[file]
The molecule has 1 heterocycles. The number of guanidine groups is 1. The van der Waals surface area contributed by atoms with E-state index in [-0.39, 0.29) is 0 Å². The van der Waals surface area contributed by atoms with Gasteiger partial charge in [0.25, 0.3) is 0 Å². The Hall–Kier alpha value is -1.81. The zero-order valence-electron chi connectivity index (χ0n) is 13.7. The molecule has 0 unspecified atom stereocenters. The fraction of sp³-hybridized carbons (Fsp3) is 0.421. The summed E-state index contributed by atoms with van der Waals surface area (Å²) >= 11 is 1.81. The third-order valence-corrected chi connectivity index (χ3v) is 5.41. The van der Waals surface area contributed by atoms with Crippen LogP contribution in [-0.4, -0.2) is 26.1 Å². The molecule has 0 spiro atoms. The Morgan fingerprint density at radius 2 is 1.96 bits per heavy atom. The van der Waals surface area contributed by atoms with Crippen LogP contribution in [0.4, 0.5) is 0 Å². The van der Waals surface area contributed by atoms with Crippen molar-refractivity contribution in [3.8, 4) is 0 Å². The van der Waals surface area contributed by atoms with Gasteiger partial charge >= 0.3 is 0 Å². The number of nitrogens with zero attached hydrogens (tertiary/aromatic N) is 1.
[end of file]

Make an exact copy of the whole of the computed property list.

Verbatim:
The molecule has 1 heterocycles. The number of guanidine groups is 1. The van der Waals surface area contributed by atoms with E-state index in [-0.39, 0.29) is 0 Å². The van der Waals surface area contributed by atoms with Gasteiger partial charge in [0.25, 0.3) is 0 Å². The Hall–Kier alpha value is -1.81. The zero-order valence-electron chi connectivity index (χ0n) is 13.7. The molecule has 0 unspecified atom stereocenters. The fraction of sp³-hybridized carbons (Fsp3) is 0.421. The summed E-state index contributed by atoms with van der Waals surface area (Å²) >= 11 is 1.81. The third-order valence-corrected chi connectivity index (χ3v) is 5.41. The van der Waals surface area contributed by atoms with Crippen LogP contribution in [-0.4, -0.2) is 26.1 Å². The molecule has 0 spiro atoms. The Morgan fingerprint density at radius 2 is 1.96 bits per heavy atom. The van der Waals surface area contributed by atoms with Crippen LogP contribution in [0.4, 0.5) is 0 Å². The van der Waals surface area contributed by atoms with Crippen molar-refractivity contribution in [3.8, 4) is 0 Å². The van der Waals surface area contributed by atoms with Gasteiger partial charge >= 0.3 is 0 Å². The number of nitrogens with zero attached hydrogens (tertiary/aromatic N) is 1.